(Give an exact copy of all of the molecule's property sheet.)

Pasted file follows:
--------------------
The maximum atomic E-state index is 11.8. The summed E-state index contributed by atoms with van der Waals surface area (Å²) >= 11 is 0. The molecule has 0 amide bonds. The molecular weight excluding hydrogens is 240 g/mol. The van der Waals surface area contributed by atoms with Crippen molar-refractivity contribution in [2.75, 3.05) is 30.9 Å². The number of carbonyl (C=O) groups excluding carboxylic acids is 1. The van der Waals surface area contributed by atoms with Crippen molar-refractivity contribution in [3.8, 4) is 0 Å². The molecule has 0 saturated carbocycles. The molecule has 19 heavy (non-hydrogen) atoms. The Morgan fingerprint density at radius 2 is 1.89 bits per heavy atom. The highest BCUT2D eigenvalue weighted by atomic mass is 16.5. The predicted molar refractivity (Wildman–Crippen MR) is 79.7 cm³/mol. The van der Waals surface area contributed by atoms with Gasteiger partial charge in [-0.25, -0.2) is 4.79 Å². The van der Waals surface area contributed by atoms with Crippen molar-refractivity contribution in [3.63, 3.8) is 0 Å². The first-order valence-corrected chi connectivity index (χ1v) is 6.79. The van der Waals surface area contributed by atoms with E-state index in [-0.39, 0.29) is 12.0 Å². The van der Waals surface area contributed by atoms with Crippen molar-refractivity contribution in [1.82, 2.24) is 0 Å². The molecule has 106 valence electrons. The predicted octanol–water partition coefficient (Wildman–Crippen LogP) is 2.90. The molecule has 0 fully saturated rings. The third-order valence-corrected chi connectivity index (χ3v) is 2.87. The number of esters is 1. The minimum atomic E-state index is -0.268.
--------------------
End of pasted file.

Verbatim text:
The maximum atomic E-state index is 11.8. The summed E-state index contributed by atoms with van der Waals surface area (Å²) >= 11 is 0. The molecule has 0 amide bonds. The molecular weight excluding hydrogens is 240 g/mol. The van der Waals surface area contributed by atoms with Crippen molar-refractivity contribution in [2.75, 3.05) is 30.9 Å². The number of carbonyl (C=O) groups excluding carboxylic acids is 1. The van der Waals surface area contributed by atoms with Crippen molar-refractivity contribution in [3.8, 4) is 0 Å². The molecule has 0 saturated carbocycles. The molecule has 19 heavy (non-hydrogen) atoms. The Morgan fingerprint density at radius 2 is 1.89 bits per heavy atom. The highest BCUT2D eigenvalue weighted by atomic mass is 16.5. The predicted molar refractivity (Wildman–Crippen MR) is 79.7 cm³/mol. The van der Waals surface area contributed by atoms with Gasteiger partial charge in [-0.25, -0.2) is 4.79 Å². The van der Waals surface area contributed by atoms with Crippen molar-refractivity contribution in [3.63, 3.8) is 0 Å². The first-order valence-corrected chi connectivity index (χ1v) is 6.79. The van der Waals surface area contributed by atoms with E-state index in [-0.39, 0.29) is 12.0 Å². The van der Waals surface area contributed by atoms with Crippen molar-refractivity contribution in [1.82, 2.24) is 0 Å². The molecule has 106 valence electrons. The predicted octanol–water partition coefficient (Wildman–Crippen LogP) is 2.90. The molecule has 0 fully saturated rings. The third-order valence-corrected chi connectivity index (χ3v) is 2.87. The number of esters is 1. The minimum atomic E-state index is -0.268.